From left: Point Reyes Blue cheese, Cheesy Coin Prata & Tillamook Colby Jack
Easy-peasy Cheesy Coin Prata Recipe – with USA Cheese
From left: Point Reyes Blue cheese, Cheesy Coin Prata & Tillamook Colby Jack
From left: Point Reyes Original Blue, Cheesy Coin Prata & Tillamook Colby Jack

I’d bet you all never even thought of making coin prata at home, right?   You are probably intimidated by the idea of having to flip your own prata dough in order to make these delicious little snacks!  Well, I have just the hack you need!  In this recipe, we will be using spring roll skins to make the coin pratas!  Are they good?  Well, you’d be surprised!  They turn out to be even crispier than the real thing and when you fill them with some cheese, they quickly become the talk of the party!

In case you want the challenge, you can check out my Roti Prata recipe where I will even show you how to do the Prata flip!

Now, this is more of an idea than a recipe per se.  All you need to do is to take the spring roll skin, oil the tabletop with some ghee, butter, margarine or oil, fill it with cheese and roll it up!  You can serve it plain or with a bit of honey or even curry!

Links to purchase cheeses shown:

Clockwise from top left - Organic Valley Shredded Mozzarella, Tillamook Colby Jack, Food for Friends Pepper Jack, Point Reyes Toma and Point Reyes Blue
Clockwise from top left – Organic Valley Shredded Mozzarella, Tillamook Colby Jack, Food for Friends Pepper Jack, Point Reyes Toma and Point Reyes Original Blue

Now, let’s talk about the cheese!

If you walk down the supermarket aisle, you’d probably come across the cheese section which seems to be growing exponentially over the years.  When I was growing up, there was only one type of cheese and it came wrapped in aluminum foil in a blue box!    Nowadays we are spoilt for choice!

Today I want to throw the spotlight on Cheeses from the USA. You may have already seen them on the supermarket shelves but perhaps it never occurred to you that they came from the USA.  I haven’t actually looked at USA cheeses until quite recently and I was pleasantly surprised by the quality of some of the brands! It might surprise you to learn that it was a USA cheese, the Rogue River Blue, that won the coveted title of World’s Best Cheese in 2019!  So, if you are like me and have always thought of American Cheese as the orangey stuff that is put on hamburgers, then perhaps it’s time to take second look!

The USA is actually the largest cheese producer in the world and make a diverse range of cheeses.  This shouldn’t be too much of a surprise since the US is a vast country with a  history deeply rooted in immigration and multiculturalism.  From the melting pot of diverse cultures comes a legacy of hundreds of years of cheese making experience infused with the innovative spirit of the new world.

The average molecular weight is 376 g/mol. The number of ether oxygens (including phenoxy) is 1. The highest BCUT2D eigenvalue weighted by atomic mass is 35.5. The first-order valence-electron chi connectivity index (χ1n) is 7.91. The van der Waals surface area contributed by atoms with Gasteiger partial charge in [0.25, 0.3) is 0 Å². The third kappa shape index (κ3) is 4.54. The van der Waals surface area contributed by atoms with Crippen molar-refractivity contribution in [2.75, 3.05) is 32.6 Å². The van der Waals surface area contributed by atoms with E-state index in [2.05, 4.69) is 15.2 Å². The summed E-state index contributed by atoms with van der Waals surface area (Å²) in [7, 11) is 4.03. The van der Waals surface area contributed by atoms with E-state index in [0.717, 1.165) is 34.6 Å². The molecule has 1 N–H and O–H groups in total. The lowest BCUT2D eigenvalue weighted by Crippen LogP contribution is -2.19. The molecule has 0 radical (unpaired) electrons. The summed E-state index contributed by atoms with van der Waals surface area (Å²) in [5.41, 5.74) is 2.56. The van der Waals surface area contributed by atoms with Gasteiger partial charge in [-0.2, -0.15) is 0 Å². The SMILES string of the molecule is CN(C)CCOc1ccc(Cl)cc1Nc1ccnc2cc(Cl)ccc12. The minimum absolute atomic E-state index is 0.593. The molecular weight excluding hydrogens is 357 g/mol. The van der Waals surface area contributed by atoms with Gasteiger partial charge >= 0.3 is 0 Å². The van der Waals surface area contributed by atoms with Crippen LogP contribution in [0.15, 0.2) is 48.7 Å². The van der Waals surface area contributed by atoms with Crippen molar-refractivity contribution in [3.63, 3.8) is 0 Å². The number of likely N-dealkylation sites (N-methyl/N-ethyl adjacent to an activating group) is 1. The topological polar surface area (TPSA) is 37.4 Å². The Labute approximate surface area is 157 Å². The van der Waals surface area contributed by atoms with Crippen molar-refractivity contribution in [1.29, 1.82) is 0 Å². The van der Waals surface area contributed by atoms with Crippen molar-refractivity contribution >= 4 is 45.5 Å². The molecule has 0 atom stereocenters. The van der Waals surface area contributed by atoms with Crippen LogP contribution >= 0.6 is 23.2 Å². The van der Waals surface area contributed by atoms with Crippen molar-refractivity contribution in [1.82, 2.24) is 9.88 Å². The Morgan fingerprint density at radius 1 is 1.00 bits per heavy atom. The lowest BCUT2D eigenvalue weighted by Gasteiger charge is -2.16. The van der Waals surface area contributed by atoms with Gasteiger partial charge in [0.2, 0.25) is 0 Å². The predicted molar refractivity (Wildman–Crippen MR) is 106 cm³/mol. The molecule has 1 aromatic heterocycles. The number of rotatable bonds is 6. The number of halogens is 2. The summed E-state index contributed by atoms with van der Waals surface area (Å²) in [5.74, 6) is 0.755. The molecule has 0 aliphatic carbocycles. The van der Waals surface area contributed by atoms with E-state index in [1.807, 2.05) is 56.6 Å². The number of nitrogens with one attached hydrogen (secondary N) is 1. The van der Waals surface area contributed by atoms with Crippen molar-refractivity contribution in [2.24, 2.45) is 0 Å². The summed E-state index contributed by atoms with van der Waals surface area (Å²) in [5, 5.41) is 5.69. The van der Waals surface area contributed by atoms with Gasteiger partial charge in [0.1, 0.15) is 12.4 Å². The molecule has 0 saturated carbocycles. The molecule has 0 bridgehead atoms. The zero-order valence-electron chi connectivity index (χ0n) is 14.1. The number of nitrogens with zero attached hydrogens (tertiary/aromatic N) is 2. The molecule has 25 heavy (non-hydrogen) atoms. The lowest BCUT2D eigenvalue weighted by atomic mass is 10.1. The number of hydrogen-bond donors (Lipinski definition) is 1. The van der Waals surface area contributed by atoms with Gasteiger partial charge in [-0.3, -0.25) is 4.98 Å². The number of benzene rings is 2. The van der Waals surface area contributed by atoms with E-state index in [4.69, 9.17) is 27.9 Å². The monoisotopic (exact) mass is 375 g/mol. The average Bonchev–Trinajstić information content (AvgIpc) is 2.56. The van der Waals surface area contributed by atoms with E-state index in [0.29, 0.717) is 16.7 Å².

USA cheesemakers make more than 600 cheese types ranging from fresh and soft cheeses to hard and aged varieties.  Some cheeses like U.S. Monterey Jack and U.S. Colby actually have their origins in the USA. In this recipe, I used the U.S. Colby Jack cheese which is a combination of two. These are mild and creamy cheeses which melt nicely and can be used as “everyday” cheeses for sandwiches and to top baked dishes like gratins and lasagna.  I especially like the U.S. Colby Jack because of the lovely variegated colour that it adds to baked dishes.

There are also many artisan cheeses coming out of the US, like the Point Reyes Original Blue that I used in the recipe.  This is a farmstead cheese, meaning that cheese was made on the farm itself, using milk produced on the premises.  This blue cheese has won many awards and it is not difficult to understand why.  It is creamy and wonderfully umami without being too pungent.  If you have found blue cheeses a little off-putting in the past, this one might just change your mind about the blues. This cheese is available at selected Cold Storage and MarketPlace.

Some of the other brands that I have highlighted are Tillamook and Organic Valley.  Both of these are dairy co-ops which mean that they are owned by groups of farmers which have banded together to preserve the culture of the family farm which was under threat from industrialization.  The dairy cattle in these farms look quite well taken care of and happy cows should produce better milk which in turn make for better cheese!

Check out other USA Cheese Recipes

Conclusion

Hope you enjoy the recipe and do have a look out for USA Cheeses the next time you are at the bewildering cheese section of the supermarket!

Disclosure: this post is written in collaboration with @USACheeseGuildSG

#USACheeseGuild #USACheeseLovers #CheeseFromTheUSA

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